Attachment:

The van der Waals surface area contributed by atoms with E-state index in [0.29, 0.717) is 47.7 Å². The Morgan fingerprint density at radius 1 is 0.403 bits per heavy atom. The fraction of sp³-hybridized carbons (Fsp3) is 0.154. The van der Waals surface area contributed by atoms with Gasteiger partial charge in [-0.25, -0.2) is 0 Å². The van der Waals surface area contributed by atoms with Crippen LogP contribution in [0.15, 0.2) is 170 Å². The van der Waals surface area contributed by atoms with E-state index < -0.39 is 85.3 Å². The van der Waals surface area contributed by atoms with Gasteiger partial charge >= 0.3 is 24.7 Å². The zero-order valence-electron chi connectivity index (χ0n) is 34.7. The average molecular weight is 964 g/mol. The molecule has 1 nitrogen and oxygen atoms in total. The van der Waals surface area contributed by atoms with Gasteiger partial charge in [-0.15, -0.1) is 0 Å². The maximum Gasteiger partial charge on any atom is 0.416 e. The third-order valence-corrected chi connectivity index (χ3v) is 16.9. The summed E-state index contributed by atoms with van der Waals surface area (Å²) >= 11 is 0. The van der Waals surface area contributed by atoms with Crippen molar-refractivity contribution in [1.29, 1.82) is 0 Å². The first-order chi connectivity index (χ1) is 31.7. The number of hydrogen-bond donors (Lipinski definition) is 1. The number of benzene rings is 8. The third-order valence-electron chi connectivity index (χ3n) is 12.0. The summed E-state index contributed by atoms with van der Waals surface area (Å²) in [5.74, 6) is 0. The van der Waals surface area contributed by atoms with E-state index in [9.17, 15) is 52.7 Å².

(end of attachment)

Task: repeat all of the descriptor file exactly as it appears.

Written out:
The van der Waals surface area contributed by atoms with E-state index in [0.29, 0.717) is 47.7 Å². The Morgan fingerprint density at radius 1 is 0.403 bits per heavy atom. The fraction of sp³-hybridized carbons (Fsp3) is 0.154. The van der Waals surface area contributed by atoms with Gasteiger partial charge in [-0.25, -0.2) is 0 Å². The van der Waals surface area contributed by atoms with Crippen LogP contribution in [0.15, 0.2) is 170 Å². The van der Waals surface area contributed by atoms with E-state index < -0.39 is 85.3 Å². The van der Waals surface area contributed by atoms with Gasteiger partial charge >= 0.3 is 24.7 Å². The zero-order valence-electron chi connectivity index (χ0n) is 34.7. The average molecular weight is 964 g/mol. The molecule has 1 nitrogen and oxygen atoms in total. The van der Waals surface area contributed by atoms with Gasteiger partial charge in [-0.15, -0.1) is 0 Å². The maximum Gasteiger partial charge on any atom is 0.416 e. The third-order valence-corrected chi connectivity index (χ3v) is 16.9. The summed E-state index contributed by atoms with van der Waals surface area (Å²) >= 11 is 0. The van der Waals surface area contributed by atoms with Crippen molar-refractivity contribution in [1.29, 1.82) is 0 Å². The first-order chi connectivity index (χ1) is 31.7. The number of hydrogen-bond donors (Lipinski definition) is 1. The number of benzene rings is 8. The third-order valence-electron chi connectivity index (χ3n) is 12.0. The summed E-state index contributed by atoms with van der Waals surface area (Å²) in [5.74, 6) is 0. The van der Waals surface area contributed by atoms with E-state index in [9.17, 15) is 52.7 Å².